Mary E. Zinkhan has nothing against churches. She just doesn't want to live in the shadow of one.
Besides, the old 60-foot Norway maple tree in her front yard provides quite enough shade, thank you. But plans are under way for a cathedral-like church whose 95-foot-high steeple would cast a big shadow over her country house in Hunt Valley.
To stop this from happening, Mrs. Zinkhan, her neighbors and several community organizations have joined forces against the
Hunt Valley Presbyterian Church, which wants to build a 25,000-square-foot church on Beaver Dam Road, right across from her house.
They've hired traffic consultants and appealed the church's special zoning exception. The issue is pending before the Baltimore County Board of Appeals.
Two other churches -- Catholic Community of St. Francis Xavier Church and St. Mary's Orthodox Catholic Church -- have filed similar requests for zoning variances, all within a square mile of Mrs. Zinkhan's home. The requests have prompted fears that religious denominations are eyeing the area's relatively cheap and abundant land and envisioning churches that will dwarf anything in their community.
As John Sewell explained to the Board of Appeals, residents of the Ivy Hill section of Hunt Valley feel they are entitled to churches that "are sensitive to our rural character."
At the heart of the issue, however, are countywide population shifts. More and more people are leaving crowded suburbs for rural countryside. Though the county's Master Plan designated White Marsh and Owings Mills as growth areas, rural areas have had more growth in the past 10 years than those two areas combined, said the county planning director, P. David Fields.
As more people move to the north county looking for a less hectic lifestyle, the small, quaint country churches that symbolized that kind of life may be replaced by large churches.
"It's not that we are opposed to churches building in our community," said Margaret Worrall, executive director of the Valleys Planning Council Inc. "But these massive churches would be a visual intrusion. And once these churches are in, who knows what other kind of large institutional uses will follow?"
Local residents also fear that Sunday morning traffic could overwhelm local roads, cause tie-ups at the intersection of Shawan, Beaver Dam and Cuba roads and create unsafe conditions.
At a recent Board of Appeals hearing, Mr. Sewell said: "Sunday is a day of peace, rest and relaxation. We'll have to set our comings and goings around the schedules of the church."
County planning officials, having been made aware of the problem, are considering a new zoning classification to control the growth of large institutions in more rural areas. Under Baltimore County's current zoning code, churches can't build in an RC-2 zone (agricultural preservation) or RC-4 (watershed protection) without getting a special exception from the county zoning commissioner.
Mr. Fields said a special zoning classification would channel FTC such development into designated areas "so they wouldn't have an adverse impact on the community's rural character." Like Hunt Valley Presbyterian, the Catholic Community of St. Francis Xavier Church also is fighting public opposition. Its special exemption for a 650-seat, 14,500-square-foot church has been appealed. The church would be located on 27 acres of agriculture preservation land, less than a mile north of the proposed Hunt Valley Presbyterian Church.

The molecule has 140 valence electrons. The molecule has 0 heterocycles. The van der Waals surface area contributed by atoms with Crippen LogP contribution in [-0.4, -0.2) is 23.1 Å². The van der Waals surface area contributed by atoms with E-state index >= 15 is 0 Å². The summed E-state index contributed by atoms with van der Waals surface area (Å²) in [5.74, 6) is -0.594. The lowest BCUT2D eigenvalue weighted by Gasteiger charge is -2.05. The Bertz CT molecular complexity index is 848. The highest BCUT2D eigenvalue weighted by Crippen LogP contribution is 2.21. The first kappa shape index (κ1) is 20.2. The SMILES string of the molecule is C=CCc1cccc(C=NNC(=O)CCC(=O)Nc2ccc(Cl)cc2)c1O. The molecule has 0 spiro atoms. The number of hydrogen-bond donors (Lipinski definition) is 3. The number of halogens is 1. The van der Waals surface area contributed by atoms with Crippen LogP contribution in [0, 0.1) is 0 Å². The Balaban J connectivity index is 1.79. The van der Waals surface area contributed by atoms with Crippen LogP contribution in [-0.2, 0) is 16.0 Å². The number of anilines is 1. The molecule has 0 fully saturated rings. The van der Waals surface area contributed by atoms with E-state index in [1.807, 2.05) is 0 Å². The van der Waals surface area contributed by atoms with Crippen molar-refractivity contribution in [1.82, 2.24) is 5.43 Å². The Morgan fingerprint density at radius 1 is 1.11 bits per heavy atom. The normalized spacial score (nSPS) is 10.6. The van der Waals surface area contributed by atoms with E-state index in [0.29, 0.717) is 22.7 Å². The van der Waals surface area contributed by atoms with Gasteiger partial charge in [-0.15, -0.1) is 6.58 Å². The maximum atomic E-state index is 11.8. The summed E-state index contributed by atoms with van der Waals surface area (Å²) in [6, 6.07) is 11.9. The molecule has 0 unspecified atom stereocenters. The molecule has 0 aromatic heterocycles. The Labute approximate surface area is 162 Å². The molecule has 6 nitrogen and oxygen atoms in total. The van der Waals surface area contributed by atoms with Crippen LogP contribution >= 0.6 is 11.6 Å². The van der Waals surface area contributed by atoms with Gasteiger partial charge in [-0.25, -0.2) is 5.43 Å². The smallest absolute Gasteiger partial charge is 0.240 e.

Just east of the intersection of Shawan, Beaver Dam and Cuba roads is St. Mary's Orthodox Catholic Church, which has applied for a special exception to build a 3,500-square-foot chapel on land zoned RC-4. Robert Cannon, attorney for St. Mary's, declined to comment on the church's plans. The Rev. George F. Romley, priest at St. Mary's, could not be reached for comment.
To bolster their positions at the appeals hearings, community organizations surveyed existing churches in RC-2 and RC-4 zones. They found that those churches average 6,000 to 7,000 square feet and seat around 250 worshipers. The proposed Hunt Valley Presbyterian Church is more than three times that size.
"I don't understand the need for these large churches unless they intend them to be regional churches," Mrs. Worrall said.
Church representatives say their churches are intended to meet the needs of the immediate area.
Monsignor Thomas J. Donellan, pastor of St. Francis Xavier, said the nearest Catholic churches are miles away in Parkton and Cockeysville. St. Joseph's in Cockeysville is way over capacity, he said.
"Our church would alleviate the overcrowding at St. Joseph's and provide a service for Catholic parishioners in the north-central part of the county," Monsignor Donellan said, adding that the proposed church is about average size for a Catholic church.
The Hunt Valley Presbyterian Church also wants to serve mainly the local area, said Roger O. Robertson, a member of the committee that recommended the Beaver Dam Road location. Hunt Valley Presbyterian belongs to the Presbyterian Church of America, a smaller and more conservative sect than the Presbyterian Church (U.S.A.). The smaller sect's two nearest churches are in Timonium and in New Freedom, Pa., Mr. Robertson said.
Beyond the concern about traffic congestion and church size is the fear that final approval for these three churches could open the door for others.
"Other churches, other institutions could come out here looking for land to build on and tell the county: 'You gave it to them; now give it to us,' " Mrs. Worrall said.